The struggle over slavery and the Constitution was there from the beginning. But that negates the doctrine according to William Lloyd Garrison to which Guyatt clings, a sectarian doctrine the majority of abolitionists rejected, insisting that there was no real struggle, no antislavery inflection; and that the framers simply forged a diabolical “covenant with death”—facts to the contrary be damned.
Guyatt alleges that my book has no room for anyone outside “white elites,” and that it dismisses “a whole field” of fugitive slaves and grassroots activists. In fact, the book describes a crucial part of the antislavery struggle in which white lawmakers, prominent and obscure, were of principal importance, but where activists, including Frederick Douglass, repeatedly played a vital role.
Neither does the book deny that under the Constitution, slavery “did incalculable damage to African-Americans, while hugely increasing the wealth of white people,” including Northerners. Guyatt knows very well that my view of slavery and the antislavery movement embraces and emphasizes everything he mentions, and that my book relates directly to that larger history. On a mission to trash No Property in Man, he pretends otherwise.
Guyatt winds up his review by obliterating the remainder of the historical record. After snubbing the evidence from 1787, he claims political abolitionists of the 1850s “creatively refashioned the founding story for their own ends.” That is, Abraham Lincoln and Frederick Douglass were just making it up virtually out of thin air when they said the framers excluded property in man.
Guyatt overlooks the mountain of evidence dating back to 1789, some of it discussed in my book, that shows agitators as well as political leaders, including some of the framers, asserting what Lincoln and Douglass did. Is Guyatt really unacquainted with the foundational writings of Rufus King, Theodore Dwight Weld, Salmon P. Chase, and their predecessors? Guyatt achieves his dogmatic airbrushing the same way he denies the evidence from the Constitutional Convention itself, by feigning that the evidence doesn’t exist—only this time, he shuns evidence familiar to any credible scholar in the field. Alternatively, more charitably, he doesn’t know what he’s talking about.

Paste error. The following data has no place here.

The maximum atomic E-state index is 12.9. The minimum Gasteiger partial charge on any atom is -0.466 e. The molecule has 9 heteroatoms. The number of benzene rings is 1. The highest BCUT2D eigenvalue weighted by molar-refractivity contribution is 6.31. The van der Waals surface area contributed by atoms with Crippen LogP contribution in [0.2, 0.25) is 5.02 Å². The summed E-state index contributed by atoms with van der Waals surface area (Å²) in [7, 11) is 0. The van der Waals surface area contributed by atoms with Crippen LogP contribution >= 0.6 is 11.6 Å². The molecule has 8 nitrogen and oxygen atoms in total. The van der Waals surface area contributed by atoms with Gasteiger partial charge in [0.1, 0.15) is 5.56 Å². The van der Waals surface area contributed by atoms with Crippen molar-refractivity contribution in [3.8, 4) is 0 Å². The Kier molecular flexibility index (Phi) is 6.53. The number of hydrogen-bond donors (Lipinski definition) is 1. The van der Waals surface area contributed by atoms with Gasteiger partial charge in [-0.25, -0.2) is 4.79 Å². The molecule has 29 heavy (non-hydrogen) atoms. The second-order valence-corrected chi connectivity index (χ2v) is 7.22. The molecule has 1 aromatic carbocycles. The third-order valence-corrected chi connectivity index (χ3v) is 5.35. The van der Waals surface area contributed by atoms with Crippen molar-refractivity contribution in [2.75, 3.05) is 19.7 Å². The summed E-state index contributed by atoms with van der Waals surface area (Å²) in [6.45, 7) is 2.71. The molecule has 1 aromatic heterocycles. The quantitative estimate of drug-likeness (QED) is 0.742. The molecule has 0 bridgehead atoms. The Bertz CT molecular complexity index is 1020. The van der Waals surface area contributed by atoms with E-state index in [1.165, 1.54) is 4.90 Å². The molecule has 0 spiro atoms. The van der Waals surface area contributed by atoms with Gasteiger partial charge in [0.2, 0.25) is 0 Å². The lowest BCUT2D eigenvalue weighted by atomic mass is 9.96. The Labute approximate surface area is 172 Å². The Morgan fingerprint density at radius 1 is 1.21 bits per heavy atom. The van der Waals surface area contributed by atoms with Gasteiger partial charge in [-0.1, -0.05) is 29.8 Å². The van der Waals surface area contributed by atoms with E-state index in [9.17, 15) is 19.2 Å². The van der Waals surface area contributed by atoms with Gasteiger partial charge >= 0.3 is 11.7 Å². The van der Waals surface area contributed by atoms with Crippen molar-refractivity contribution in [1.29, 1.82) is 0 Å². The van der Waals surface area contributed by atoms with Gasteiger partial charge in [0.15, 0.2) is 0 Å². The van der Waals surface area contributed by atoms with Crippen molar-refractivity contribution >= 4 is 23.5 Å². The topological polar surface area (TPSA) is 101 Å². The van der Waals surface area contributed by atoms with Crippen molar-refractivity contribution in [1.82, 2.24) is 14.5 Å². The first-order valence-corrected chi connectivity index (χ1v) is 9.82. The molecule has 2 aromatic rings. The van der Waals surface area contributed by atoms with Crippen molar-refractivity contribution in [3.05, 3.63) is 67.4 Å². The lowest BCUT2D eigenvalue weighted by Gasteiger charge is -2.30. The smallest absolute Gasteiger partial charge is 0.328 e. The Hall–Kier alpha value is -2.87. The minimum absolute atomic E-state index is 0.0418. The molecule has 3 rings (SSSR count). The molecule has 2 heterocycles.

I’ve been looking forward to an intelligent, sharp, and serious debate about No Property in Man. Unfortunately, Guyatt’s review, with its ad hominem attacks, dogmatic factionalism, and historical lesions, apparently has another agenda.
Princeton, New Jersey
To the Editors:
In his review of Sean Wilentz’s No Property in Man, Nicholas Guyatt claims on three separate occasions that Abraham Lincoln and Frederick Douglass concocted an antislavery Constitution out of whole cloth in the 1850s. They did no such thing. Beginning in the early 1790s, antislavery constitutionalists urged Congress to attack slavery “to the full extent of your power.” What power? According to William Lloyd Garrison and Guyatt, it had no power to undermine slavery.
The slave trade clause gave Congress the power to tax every slave imported into the country, to ban the slave trade in United States territory, and to prohibit American ships from participating in the trade, long before 1808. The “needful rules and regulations” clause authorized Congress to ban slavery in the territories. The “republican government” clause allowed Congress to make abolition a condition for admission to the Union. The “exclusive legislation” clause enabled Congress to abolish slavery in Washington, D.C. All of these arguments were fully rehearsed in congressional debates well before the mid-1830s, when Garrison emerged as a national abolitionist leader. In nearly every case the proslavery response was that Congress could not do those things because the Constitution protected slavery as a right of property, to which antislavery advocates responded—quite correctly—that the Constitution did not create a constitutional right of “property in man.”